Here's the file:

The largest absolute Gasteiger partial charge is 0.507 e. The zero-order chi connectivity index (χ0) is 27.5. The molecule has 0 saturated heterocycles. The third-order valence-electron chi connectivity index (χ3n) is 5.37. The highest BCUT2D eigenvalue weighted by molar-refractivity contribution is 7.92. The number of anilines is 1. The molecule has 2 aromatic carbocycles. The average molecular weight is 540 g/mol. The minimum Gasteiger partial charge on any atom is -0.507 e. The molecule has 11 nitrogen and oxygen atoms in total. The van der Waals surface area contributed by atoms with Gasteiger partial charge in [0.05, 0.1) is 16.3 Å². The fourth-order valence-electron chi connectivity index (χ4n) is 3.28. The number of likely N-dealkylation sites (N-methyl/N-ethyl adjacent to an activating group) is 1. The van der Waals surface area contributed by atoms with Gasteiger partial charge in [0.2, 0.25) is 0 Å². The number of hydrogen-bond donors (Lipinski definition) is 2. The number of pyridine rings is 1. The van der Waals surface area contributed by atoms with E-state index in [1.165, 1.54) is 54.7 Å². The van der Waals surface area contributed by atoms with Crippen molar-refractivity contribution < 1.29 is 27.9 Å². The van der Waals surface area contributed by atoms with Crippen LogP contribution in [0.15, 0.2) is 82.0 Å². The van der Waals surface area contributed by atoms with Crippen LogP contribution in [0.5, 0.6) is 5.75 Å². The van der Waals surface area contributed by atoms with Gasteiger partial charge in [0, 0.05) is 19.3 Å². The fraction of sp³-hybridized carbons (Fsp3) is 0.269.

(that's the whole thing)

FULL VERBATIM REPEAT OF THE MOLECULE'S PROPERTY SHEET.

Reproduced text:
The largest absolute Gasteiger partial charge is 0.507 e. The zero-order chi connectivity index (χ0) is 27.5. The molecule has 0 saturated heterocycles. The third-order valence-electron chi connectivity index (χ3n) is 5.37. The highest BCUT2D eigenvalue weighted by molar-refractivity contribution is 7.92. The number of anilines is 1. The molecule has 2 aromatic carbocycles. The average molecular weight is 540 g/mol. The minimum Gasteiger partial charge on any atom is -0.507 e. The molecule has 11 nitrogen and oxygen atoms in total. The van der Waals surface area contributed by atoms with Gasteiger partial charge in [0.05, 0.1) is 16.3 Å². The fourth-order valence-electron chi connectivity index (χ4n) is 3.28. The number of likely N-dealkylation sites (N-methyl/N-ethyl adjacent to an activating group) is 1. The van der Waals surface area contributed by atoms with Gasteiger partial charge in [0.2, 0.25) is 0 Å². The number of hydrogen-bond donors (Lipinski definition) is 2. The number of pyridine rings is 1. The van der Waals surface area contributed by atoms with E-state index in [1.165, 1.54) is 54.7 Å². The van der Waals surface area contributed by atoms with Crippen molar-refractivity contribution < 1.29 is 27.9 Å². The van der Waals surface area contributed by atoms with Crippen LogP contribution in [0.15, 0.2) is 82.0 Å². The van der Waals surface area contributed by atoms with Crippen LogP contribution in [0.5, 0.6) is 5.75 Å². The van der Waals surface area contributed by atoms with Gasteiger partial charge in [0, 0.05) is 19.3 Å². The fraction of sp³-hybridized carbons (Fsp3) is 0.269.